Plant Profile: Helianthus debilis, Beach Sunflower

By Kelsey Olsen and Stephanie Shankle

This post is one of a series from professor Nisse Goldberg's Botany students at Jacksonville University. 

Figure 1. Helianthus debilis, note heart-shaped leaves
and yellow ray flowers with red-brown disc flowers.
Photo credit: Shirley Denton.
Going to catch some waves? If you're lucky, you'll see some beach sunflower, Helianthus debilis, also known as east coast dune sunflower. This Florida native and member of the aster family (Asteraceae) can be found on beaches and in dunes along the east coast and has been introduced up the coast to North Carolina. As its common names suggest, it can survive in dunes where it may be exposed to salt spray and salty soils. Despite its fondness for waterfront areas, Helianthus debilis does not do well in flooded areas.

Two subspecies also occur in the state. One of these, H. debilis ssp. cucumerifolius (cucumberleaf dune sunflower), is common in Florida's central and western counties, while the other,  H. debilis ssp. vestitus (west coast dune sunflower), is endemic, and found in six counties (from Pinellas south to Lee) along the west coast of the state.

You can recognize the plant by its heart shaped leaves and spreading growth pattern (Figure 1). Its inflorescence is a head (typical of the Asteraceaes) with two types of flowers: yellow ray flowers and reddish-brown disk flowers (Figure 1). H. debilis produces achenes, a dry fruit, and blooms year-round..

This plant plays an important role in beach conservation, used for dune stabilization, wind erosion protection, and beach beautification efforts. It also serves as a source of nectar for butterflies and bees, and its fruits are eaten by birds and other animals found in the dune habitat.

Interested in growing your own? Beach sunflower does best in full sun. Not surprisingly, they are drought-tolerant and grow well in sandy-soils. Vendors that sell the plant can be found using this link from the Florida Association of Native Nurseries:


Image source


daisy g said…
I really would like to try growing this as a groundcover in my backyard bed. Would it do well on a trellis?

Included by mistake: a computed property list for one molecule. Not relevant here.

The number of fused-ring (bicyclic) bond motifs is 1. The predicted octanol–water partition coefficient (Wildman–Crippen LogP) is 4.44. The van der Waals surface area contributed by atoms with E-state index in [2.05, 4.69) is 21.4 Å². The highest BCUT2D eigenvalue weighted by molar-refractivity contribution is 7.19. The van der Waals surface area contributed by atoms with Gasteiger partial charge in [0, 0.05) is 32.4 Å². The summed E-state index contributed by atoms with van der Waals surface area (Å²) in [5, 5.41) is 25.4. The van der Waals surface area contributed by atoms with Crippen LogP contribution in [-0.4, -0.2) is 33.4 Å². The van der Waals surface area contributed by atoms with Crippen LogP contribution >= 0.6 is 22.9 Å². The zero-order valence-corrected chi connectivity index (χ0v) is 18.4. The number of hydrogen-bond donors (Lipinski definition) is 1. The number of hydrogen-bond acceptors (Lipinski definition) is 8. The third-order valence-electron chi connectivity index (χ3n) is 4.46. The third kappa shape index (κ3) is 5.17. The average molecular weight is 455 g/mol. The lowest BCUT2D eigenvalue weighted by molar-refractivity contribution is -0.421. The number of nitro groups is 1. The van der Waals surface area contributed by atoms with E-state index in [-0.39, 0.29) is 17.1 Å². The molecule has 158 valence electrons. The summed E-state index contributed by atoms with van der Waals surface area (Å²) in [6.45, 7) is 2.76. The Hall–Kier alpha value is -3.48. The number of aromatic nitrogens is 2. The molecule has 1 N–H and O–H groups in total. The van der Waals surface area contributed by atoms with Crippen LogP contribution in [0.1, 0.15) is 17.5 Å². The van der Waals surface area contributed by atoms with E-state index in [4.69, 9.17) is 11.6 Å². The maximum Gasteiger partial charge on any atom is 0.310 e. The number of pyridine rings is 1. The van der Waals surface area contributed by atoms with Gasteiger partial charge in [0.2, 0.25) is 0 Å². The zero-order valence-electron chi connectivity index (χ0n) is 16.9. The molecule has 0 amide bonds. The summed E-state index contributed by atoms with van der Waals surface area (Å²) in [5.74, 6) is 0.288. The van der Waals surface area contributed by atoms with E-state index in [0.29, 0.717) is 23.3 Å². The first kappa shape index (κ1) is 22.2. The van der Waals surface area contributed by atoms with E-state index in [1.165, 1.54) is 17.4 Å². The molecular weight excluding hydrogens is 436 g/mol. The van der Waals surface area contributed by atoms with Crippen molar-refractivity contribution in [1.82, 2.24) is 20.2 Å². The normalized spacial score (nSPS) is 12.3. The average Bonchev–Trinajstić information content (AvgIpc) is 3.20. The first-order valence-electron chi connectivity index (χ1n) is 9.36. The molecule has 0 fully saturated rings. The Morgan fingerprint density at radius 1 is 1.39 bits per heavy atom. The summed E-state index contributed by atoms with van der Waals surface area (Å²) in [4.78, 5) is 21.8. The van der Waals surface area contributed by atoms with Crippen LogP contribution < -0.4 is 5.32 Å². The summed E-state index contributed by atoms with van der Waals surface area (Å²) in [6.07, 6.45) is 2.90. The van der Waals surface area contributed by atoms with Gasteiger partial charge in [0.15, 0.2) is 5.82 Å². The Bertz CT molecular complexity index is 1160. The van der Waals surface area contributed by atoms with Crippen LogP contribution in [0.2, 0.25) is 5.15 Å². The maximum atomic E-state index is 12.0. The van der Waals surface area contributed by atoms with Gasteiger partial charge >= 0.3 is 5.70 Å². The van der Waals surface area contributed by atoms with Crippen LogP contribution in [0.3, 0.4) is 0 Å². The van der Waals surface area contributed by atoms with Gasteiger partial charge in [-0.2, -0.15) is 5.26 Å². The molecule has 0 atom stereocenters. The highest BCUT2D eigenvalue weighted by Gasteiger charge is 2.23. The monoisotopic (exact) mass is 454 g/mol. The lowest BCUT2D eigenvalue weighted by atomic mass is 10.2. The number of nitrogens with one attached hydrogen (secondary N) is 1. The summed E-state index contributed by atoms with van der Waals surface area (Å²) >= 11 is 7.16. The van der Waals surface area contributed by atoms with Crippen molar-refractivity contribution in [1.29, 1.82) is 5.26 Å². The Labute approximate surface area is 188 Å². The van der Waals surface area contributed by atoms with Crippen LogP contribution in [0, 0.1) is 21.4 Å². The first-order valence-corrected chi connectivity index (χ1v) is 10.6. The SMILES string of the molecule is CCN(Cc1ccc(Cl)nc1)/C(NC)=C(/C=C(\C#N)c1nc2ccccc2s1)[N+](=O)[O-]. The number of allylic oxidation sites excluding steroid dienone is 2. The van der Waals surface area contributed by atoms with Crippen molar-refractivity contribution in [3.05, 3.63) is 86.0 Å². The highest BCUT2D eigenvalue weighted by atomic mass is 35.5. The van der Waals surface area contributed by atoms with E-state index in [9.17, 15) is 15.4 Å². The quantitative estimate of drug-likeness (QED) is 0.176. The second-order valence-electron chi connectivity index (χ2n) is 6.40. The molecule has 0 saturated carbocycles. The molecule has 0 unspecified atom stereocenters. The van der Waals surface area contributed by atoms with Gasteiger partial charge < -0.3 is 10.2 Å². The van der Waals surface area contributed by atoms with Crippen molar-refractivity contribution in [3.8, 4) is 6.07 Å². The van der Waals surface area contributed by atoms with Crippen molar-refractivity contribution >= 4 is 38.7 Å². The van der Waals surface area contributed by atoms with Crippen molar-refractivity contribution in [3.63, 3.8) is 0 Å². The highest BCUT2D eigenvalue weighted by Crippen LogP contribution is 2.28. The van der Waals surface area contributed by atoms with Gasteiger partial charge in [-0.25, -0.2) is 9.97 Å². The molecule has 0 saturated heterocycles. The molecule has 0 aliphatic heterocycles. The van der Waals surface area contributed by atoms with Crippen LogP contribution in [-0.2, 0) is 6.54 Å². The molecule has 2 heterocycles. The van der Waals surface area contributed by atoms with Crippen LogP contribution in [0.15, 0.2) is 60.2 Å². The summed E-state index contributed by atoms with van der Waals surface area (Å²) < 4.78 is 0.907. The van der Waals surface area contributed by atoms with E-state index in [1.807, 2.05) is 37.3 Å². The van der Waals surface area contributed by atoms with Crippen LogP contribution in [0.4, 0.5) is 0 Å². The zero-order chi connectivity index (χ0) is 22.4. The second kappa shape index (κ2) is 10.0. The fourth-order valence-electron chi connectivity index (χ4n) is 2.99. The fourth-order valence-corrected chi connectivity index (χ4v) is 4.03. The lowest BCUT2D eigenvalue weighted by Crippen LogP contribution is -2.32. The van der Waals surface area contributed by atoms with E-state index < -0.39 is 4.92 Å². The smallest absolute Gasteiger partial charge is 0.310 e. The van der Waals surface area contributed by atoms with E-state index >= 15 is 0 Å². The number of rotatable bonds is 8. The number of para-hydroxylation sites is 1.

Also see an earlier post we did on this great native groundcover.
Hi Daisy. I'm a bit confused with your question, since trellises are typically used for training vines onto. It is an excellent groundcover. I have never seen it grown on a trellis, and I imagine it would be quite a bit of work to make that happen, since it does not have a twining or climbing habit, nor does it have tendrils. You would have to tie it onto your trellis to get it to stay put. Best to allow it to spread horizontally. Thanks for your interest!
Vital1 said…
Mine has died out in the front yard, which is dry in the winter (no irrigation and little rain), but rather wet with all the rain we've been having... Or is there a particular disease that could affect it?
Vital1 said…
Mine has died out in the front yard (West Palm Beach)... it is dry in the winter, with no irrigation and little rain, but wetter now with all our rain... Or is there a disease that could be affecting it? Thanks!
Hey there! Thanks for asking. I imagine it is both - a disease CAUSED by all of the rain. Without seeing yours I can't be certain which, but H. debilis can get the following leaf and stem diseases: Alternaria sp.; Anthracnose; Botrytis sp., powdery mildew and Pythium root rot.
Anonymous said…
nice posting.. thanks for sharing.
Anonymous said…
How much ground does one plant cover?
It will cover about 4 square feet.

Popular posts from this blog

Australian Pine: One of Florida's Least Wanted

Native Trees and Plants You Will See Nearly Everywhere in Florida